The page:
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Accounting for *context and lifetime factors: A new approach for evaluating regression testing techniques

Hyunsook Do, University of Nebraska - Lincoln


Regression testing is an expensive testing process performed on modified software to provide confidence that the software behaves correctly, and that modifications have not impaired its quality. Regression testing is widely used in industry; however, it is often performed inadequately. As a result, software quality and reliability can decrease over the software's lifetime. ^ To address this problem, researchers have spent a great deal of effort creating and studying various methodologies for improving the cost-effectiveness of regression testing. To compare and assess such methodologies, researchers relied initially on analytical approaches. More recently, however, focus has shifted to empirical studies. Empirical studies of regression testing techniques have greatly expanded our understanding of techniques and the factors that affect them, but to date, these studies have also suffered from several limitations which limit the extent to which their results may generalize to practice. (1) Most studies have considered only a few context factors (characteristics of the environment or engineering processes that may affect technique performance). (2) Prior studies have calculated costs and benefits using a "snapshot" view in which results are considered strictly per system version; this approach, however, ignores the fact that methodologies may exhibit different cost-benefit tradeoffs when assessed across entire system lifetimes than when assessed relative to individual versions. (3) Previous studies have largely ignored cost-benefit tradeoffs, relying on comparisons strictly in terms of simple benefit and cost factors, using cost-benefit models that are naive in their handling of important revenue and cost components, or using metrics that render comparisons across specific types of techniques impossible. ^ Limitations such as these make it difficult or impossible to accurately compare and assess regression testing methodologies relative to practical software engineering contexts. Moreover, they can lead researchers and practitioners to inaccurate conclusions about the relative cost-effectiveness of techniques in practice, or the suitability of particular techniques to particular engineering processes. ^ This dissertation addresses these limitations. First, we surveyed the state of the art of empirical studies of regression testing techniques and identified problems with evaluation methods and processes, and problems related to infrastructure required for empirical studies. Second, we developed infrastructure to support empirical studies of regression testing considering a wide variety of software artifacts. Third, using the infrastructure developed in the second step, we conducted several initial empirical studies on regression testing techniques. Fourth, we developed a cost-benefit model to assess the cost-effectiveness of regression testing techniques considering system lifetime and context factors. Finally we conducted an empirical study, assessing regression testing techniques using these cost-benefit models. ^ Through our work, we provide several important advantages for practitioners and researchers. For practitioners, we provide new practical understanding of regression test techniques. For researchers, we provide a new cost-benefit model that can be used to compare and empirically evaluate regression testing techniques, and that accounts for testing context and system lifetime factors. We identify problems involving infrastructure, and provide infrastructure that can help researchers conduct various controlled experiments considering a wide variety of software artifacts. Finally, we provide better understanding of empirical methodologies that can be used by other researchers to make further progress in this area.^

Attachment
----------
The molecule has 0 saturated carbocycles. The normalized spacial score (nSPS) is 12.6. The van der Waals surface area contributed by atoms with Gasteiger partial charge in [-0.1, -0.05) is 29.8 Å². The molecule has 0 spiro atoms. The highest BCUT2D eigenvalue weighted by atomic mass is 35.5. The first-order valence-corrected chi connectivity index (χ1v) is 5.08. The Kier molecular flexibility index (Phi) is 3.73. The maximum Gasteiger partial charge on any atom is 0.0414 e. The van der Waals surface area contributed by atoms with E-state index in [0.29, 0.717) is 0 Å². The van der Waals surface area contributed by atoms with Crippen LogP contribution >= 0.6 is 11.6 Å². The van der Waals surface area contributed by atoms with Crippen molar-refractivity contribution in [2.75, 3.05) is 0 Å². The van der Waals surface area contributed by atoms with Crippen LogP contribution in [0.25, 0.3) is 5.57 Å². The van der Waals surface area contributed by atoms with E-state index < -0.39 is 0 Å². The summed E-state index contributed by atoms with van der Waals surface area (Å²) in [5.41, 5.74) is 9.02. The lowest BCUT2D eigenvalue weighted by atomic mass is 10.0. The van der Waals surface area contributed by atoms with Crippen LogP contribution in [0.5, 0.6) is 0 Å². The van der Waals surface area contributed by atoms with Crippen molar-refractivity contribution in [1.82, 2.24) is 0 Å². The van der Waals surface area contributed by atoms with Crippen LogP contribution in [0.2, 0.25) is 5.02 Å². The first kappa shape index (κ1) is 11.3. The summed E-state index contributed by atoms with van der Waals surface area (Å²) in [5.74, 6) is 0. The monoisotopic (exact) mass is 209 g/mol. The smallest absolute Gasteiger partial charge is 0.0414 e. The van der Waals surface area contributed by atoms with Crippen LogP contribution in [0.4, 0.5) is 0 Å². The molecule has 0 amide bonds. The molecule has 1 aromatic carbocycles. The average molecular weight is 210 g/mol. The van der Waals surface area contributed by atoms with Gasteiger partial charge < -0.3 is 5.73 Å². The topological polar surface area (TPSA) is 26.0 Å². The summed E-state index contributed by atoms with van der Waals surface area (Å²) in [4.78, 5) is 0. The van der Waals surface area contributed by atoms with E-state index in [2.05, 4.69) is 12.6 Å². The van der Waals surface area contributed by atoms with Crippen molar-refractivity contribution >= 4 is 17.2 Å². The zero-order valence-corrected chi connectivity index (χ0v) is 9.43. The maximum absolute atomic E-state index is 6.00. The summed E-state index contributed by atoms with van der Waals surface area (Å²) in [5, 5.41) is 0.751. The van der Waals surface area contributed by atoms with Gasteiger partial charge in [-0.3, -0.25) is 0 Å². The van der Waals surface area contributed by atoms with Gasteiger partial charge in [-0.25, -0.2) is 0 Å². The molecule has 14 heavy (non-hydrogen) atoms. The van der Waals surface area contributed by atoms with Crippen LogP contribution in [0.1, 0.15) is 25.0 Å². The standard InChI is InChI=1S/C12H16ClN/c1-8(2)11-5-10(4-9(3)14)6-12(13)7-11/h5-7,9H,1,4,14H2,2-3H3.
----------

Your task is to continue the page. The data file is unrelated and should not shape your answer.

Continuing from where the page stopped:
Subject Area

Computer Science

Recommended Citation

Do, Hyunsook, "Accounting for *context and lifetime factors: A new approach for evaluating regression testing techniques" (2007). ETD collection for University of Nebraska - Lincoln. AAI3250075.